But somewhere between tennis and “The Tonight Show,” my aunt wrote down her “wishes” — one of which was that I write her obituary. She said I would “do her justice.”

I am a copywriter. For more than 30 years, I have been slinging words for all kinds of clients — in annual reports, websites, radio spots, print ads, email blasts, you name it. I tell people I can write anything.

But this was different. I was flattered that my aunt thought I could do her justice with the obituary. But can any death notice do that?

I knew the pitfalls from experience. After my father’s sudden death 21 years ago, I wrote his obituary in haste at the kitchen table before leaving for the funeral home to make arrangements. How could I have forgotten his master’s degree in English from Penn? Why did I use the slangy “frosh” instead of the more correct “freshmen” in referencing the state-champion basketball team he had coached?

Oversights and errors weren’t the only things I was wary of. Obituaries have a just-the-facts curtness about them, which I welcomed — purple prose valedictions only deepen the sadness for me. Still, in summarizing my aunt’s life in nine column inches, I knew a lot would have to be left out.

I noted her academic accomplishments, but not the exhilaration and trepidation she must have felt leaving her immigrant parents’ home to attend the University of Rhode Island in 1946.

I referenced her 49-year marriage to my uncle, but not the detail about them going to Moonstone — the nude beach — when they were dating in college. (“We had so much fun,” she had told me, with a you-don’t-even-know look.)

I cited her 23 years as a teacher in Providence, but not that she taught in tough schools during turbulent times and that, in the midst of integration, her love was a godsend to the 5- and 6-year-olds in her class.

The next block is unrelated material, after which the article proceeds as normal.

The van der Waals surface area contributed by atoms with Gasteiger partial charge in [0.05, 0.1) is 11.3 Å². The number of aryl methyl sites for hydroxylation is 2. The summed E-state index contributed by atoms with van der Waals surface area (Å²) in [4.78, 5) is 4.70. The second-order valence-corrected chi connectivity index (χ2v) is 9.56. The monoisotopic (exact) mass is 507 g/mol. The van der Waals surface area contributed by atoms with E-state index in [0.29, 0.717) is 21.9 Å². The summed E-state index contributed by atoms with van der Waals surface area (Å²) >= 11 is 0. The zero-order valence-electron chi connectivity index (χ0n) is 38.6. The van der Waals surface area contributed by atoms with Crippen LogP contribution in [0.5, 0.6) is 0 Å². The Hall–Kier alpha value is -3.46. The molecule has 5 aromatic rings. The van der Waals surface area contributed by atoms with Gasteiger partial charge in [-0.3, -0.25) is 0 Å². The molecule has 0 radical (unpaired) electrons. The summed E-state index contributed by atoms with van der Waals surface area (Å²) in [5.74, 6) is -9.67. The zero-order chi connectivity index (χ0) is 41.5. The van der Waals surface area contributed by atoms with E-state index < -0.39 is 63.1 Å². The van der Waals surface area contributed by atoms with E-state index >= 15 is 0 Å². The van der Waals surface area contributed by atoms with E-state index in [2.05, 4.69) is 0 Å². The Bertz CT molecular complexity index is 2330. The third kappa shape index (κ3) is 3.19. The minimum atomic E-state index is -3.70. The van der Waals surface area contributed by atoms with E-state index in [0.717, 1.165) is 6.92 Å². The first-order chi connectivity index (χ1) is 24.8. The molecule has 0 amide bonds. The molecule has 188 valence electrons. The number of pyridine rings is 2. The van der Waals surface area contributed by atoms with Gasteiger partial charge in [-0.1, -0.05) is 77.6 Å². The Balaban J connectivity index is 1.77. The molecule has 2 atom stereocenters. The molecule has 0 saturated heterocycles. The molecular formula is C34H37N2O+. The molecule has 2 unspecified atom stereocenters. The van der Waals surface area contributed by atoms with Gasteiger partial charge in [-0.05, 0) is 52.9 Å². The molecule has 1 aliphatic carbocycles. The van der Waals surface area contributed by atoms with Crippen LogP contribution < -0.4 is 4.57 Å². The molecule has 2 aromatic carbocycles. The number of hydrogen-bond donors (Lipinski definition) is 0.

I listed by name her children, grandchildren, and great-grandchildren, as well as her three sisters, all gone now, but included nothing about the laughter and music that once filled her beach house during big family parties.

My aunt reviewed my draft and said it was “to the point.” I’m sure she meant it as a compliment. It was also an accurate criticism.

News of her death came at dawn on a Tuesday. I went downstairs, made coffee, and paced around the kitchen. The obituary, especially what it didn’t say, nagged at me.

I knew what I had to do.

Four days later, as sunlight streamed into St. Pius Church at my aunt’s funeral Mass, I stepped into the pulpit: “Good morning. Marie was ‘Auntie Marie’ to me, and I’ll always be grateful for that …”

And then came the words that were missing from my aunt’s obituary — less to the point and more to the person.

I hope my eulogy did her justice.

 

Why We Love Our Aunts

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We love our aunts because aunts are cool. Aunts laugh easily. Aunts are always ready with a hug. Aunts can level with us. Aunts knew us before we knew ourselves. Aunts understand.

We love our aunts because our aunts are not our moms. Not that we don’t love our moms. But the mother-child relationship is a complex stew, one that nourishes and, at times, boils over. Aunts are chicken soup.

We love our aunts because they allow us to see our mom or dad as a sister or brother. They reveal that person from long ago, foreign yet familiar. They make our parents more human, more like us.

The word aunt derives from the Latin amita, a diminutive of amma, which is baby talk for mom. The etymology reflects an age-old truth: there’s a lot of mom in our aunts. Just the right amount, I think.

I grew up in the embrace of an extended Italian family and was blessed with three loving aunts: Grace and Rita and Marie. They were ever-present in my childhood: at my grandfather’s baby clothes store on Federal Hill; at the beach house on Elizabeth Road in Narragansett; around the piano on holidays, singing show tunes and Christmas carols; at our front door whenever my mom needed them.

As a boy, I never liked sleeping over at friends’ houses. But staying with one of my aunts was different; it felt like home.

*     *     *

The song Aquarius/Let The Sunshine In by The Fifth Dimension topped the charts for six weeks during the spring of 1969 and helped spark an interest in astrology among my mom and her sisters. My Aunt Marie and I both have February birthdays, and she was quick to point out that we were fellow Aquarians. “We understand each other,” she told me. “We’re beautiful people.” I don’t know that either of us believed much in astrology. But I believed in Auntie Marie. And for good reason.

Key milestones in my life – college graduation, the day I got married, the death of my father, when my children were born – are marked by notes from Auntie Marie. Her words are always filled with sensitivity and support – or, as the song goes, “harmony and understanding, sympathy and love abounding.” 

We love our aunts because, as Joyce wrote in Ulysses, “love loves to love love.”

For Auntie Marie, with love and gratitude.